Science Fair Project Encyclopedia
Andrés Segovia (February 21, 1893 – June 3, 1987) was a Spanish classical guitarist and is generally considered to be the father of the modern classical guitar movement by most modern scholars. Many feel that without his efforts, the classical guitar would still be considered a peasant instrument, suitable for bars but not concert halls.
Segovia's introduction to the guitar was at an early age of four years old. His uncle would frequently sing songs to him while pretending to strum an imaginary guitar. This prompted Segovia to set out on a quest to elevate the guitar to a prominent position in the music world. He wanted to elevate guitar studies to the status of the piano and the violin. In particular, he wanted to have it played and studied in every country and university in the world. He also wanted to pass on his love of the guitar to the generations after him.
His first appearance was in Spain at the age of sixteen, and a few years later he held his first professional concert in Madrid, playing transcriptions for guitar by Francisco Tárrega and some songs by Johann Sebastian Bach, which he had transcribed himself. Although he was discouraged by his family, he continued to pursue his studies of the guitar throughout his life.
Many prominent musicians believed that Segovia's guitar would not be accepted by the classical music community because in their mind, the guitar could not be used to play classical music. However, Segovia's excellent technique and unique touch astounded his audiences. Consequently, the guitar was no longer seen as a strictly popular instrument, but suitable for playing classical music as well.
As Segovia progressed in his career and as he performed for bigger audiences, Segovia found that existing guitars were not sufficient for playing large concert halls because they could not produce enough volume. This prompted Segovia to look into technological advances that would improve the guitar's natural amplification.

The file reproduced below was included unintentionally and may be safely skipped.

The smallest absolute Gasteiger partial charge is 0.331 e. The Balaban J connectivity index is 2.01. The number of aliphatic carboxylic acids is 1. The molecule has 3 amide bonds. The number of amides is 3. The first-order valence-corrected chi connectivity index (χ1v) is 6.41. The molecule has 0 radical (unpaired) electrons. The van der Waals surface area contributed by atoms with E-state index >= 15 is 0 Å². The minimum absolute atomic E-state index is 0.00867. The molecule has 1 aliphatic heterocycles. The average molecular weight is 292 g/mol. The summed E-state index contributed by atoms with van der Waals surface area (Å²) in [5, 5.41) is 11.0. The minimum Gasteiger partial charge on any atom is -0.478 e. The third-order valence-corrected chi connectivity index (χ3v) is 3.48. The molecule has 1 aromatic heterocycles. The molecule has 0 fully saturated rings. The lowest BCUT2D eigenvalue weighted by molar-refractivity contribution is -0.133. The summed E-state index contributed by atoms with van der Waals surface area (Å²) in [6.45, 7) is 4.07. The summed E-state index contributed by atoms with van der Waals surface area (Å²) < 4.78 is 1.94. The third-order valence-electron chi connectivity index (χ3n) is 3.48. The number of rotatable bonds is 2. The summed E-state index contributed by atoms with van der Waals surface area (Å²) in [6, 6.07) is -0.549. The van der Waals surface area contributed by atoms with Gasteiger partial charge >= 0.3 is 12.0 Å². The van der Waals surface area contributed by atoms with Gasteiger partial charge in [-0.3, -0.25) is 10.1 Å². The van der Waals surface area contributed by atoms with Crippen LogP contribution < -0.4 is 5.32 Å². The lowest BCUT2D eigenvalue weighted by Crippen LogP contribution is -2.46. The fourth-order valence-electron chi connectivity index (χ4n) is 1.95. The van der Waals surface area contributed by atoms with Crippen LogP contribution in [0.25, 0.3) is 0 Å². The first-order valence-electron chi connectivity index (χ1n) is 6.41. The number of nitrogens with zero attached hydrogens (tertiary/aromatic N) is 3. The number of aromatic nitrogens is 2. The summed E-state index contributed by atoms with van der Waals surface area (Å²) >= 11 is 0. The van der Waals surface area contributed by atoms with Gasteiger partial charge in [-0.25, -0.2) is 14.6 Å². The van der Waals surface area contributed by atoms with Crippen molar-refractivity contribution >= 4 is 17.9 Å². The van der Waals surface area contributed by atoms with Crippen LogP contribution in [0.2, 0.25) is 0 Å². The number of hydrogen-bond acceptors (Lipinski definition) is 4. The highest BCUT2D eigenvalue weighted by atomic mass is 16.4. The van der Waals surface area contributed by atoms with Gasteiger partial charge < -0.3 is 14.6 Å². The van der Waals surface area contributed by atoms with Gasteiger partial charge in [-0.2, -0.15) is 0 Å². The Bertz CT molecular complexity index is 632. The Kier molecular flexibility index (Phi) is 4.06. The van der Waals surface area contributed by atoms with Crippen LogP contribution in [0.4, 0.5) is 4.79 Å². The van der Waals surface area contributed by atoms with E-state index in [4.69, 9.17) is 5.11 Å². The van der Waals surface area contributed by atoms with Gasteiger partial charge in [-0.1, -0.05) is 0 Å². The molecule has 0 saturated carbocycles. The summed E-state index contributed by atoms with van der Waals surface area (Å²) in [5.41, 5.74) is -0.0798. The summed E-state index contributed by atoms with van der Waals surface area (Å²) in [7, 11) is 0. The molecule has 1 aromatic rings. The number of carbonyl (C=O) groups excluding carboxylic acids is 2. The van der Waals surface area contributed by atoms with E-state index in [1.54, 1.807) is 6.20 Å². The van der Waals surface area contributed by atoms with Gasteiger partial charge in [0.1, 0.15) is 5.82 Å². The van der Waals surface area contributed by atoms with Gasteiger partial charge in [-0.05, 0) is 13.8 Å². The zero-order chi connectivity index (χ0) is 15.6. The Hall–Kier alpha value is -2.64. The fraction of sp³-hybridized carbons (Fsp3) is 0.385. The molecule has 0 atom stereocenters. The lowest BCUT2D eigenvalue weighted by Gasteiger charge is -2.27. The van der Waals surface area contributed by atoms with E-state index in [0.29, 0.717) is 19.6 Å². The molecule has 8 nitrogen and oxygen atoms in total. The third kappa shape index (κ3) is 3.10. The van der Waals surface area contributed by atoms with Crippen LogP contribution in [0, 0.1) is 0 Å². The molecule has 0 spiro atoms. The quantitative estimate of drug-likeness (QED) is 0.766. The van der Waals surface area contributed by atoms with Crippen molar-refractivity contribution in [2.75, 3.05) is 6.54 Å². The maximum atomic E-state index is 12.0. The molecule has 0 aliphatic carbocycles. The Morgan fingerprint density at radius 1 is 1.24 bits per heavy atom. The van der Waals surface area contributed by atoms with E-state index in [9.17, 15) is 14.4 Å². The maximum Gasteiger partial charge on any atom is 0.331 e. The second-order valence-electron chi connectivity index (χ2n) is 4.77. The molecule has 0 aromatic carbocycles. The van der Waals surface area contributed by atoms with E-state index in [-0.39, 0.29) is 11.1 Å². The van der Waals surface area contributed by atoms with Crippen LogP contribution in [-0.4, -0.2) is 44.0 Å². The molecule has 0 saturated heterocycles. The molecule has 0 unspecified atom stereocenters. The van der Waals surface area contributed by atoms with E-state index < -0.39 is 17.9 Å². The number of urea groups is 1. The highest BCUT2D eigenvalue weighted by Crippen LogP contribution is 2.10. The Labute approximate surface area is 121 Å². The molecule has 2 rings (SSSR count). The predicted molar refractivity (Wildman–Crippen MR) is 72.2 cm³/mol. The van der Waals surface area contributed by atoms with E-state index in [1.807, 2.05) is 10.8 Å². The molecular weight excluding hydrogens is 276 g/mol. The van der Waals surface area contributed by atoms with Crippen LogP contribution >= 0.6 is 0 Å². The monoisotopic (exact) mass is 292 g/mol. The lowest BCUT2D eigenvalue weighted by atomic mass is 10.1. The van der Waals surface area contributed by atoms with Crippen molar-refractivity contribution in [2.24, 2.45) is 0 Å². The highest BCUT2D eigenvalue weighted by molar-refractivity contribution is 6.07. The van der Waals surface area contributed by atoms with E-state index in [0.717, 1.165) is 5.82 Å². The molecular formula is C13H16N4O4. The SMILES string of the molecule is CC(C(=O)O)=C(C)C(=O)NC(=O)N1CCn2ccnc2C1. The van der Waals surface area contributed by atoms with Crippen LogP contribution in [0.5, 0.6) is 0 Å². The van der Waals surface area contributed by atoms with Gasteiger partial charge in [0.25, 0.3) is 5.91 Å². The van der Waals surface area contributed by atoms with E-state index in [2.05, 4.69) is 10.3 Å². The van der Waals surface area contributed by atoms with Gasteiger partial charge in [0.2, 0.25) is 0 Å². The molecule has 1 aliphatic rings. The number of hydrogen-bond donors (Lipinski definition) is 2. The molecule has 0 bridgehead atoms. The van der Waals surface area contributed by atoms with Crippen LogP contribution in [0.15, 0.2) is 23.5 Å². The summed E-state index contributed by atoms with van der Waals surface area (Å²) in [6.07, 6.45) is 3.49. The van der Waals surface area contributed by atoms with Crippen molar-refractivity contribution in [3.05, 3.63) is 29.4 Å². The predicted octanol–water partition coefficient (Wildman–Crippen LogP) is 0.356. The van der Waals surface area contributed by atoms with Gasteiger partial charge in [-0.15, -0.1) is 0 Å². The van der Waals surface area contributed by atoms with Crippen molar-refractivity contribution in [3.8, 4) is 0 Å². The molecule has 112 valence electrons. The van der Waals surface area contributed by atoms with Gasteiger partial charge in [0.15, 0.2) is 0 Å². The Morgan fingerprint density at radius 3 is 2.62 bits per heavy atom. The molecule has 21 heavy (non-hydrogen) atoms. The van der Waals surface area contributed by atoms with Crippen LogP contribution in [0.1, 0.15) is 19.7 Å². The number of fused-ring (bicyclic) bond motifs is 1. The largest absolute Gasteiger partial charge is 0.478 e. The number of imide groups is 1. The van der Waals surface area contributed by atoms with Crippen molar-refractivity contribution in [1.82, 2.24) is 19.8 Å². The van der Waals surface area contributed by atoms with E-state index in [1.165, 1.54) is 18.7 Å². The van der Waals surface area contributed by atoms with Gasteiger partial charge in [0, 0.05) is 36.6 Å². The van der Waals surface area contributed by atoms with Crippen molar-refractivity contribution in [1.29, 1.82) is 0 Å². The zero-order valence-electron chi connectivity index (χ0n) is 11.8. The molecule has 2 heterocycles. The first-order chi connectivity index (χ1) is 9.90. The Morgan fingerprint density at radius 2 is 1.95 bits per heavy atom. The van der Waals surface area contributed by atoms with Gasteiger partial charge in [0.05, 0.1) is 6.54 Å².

Working together with luthiers, he helped design what is now known as the classical guitar, which featured better wood and nylon strings. The shape of the guitar was also changed to improve the acoustics. This new guitar could produce louder notes than previous guitar designs being used in Spain and in other parts of the world.
After a tour in America in 1928, he soon became known as "the guitar player" and composers like Heitor Villa-Lobos started writing guitar pieces for him. He also transcribed many classical pieces himself and revived the pieces transcribed by men like Tárrega.
Segovia had many students throughout his career, including some famous guitarists such as Abel Carlevaro , Ben Bolt, Christopher Parkening, John Williams, and Oscar Ghiglia . These students, along with many others, carry on Segovia's tradition of expanding the guitar's presence, repertoire, and recognition.
He died in Madrid of a heart attack at the age of 94.
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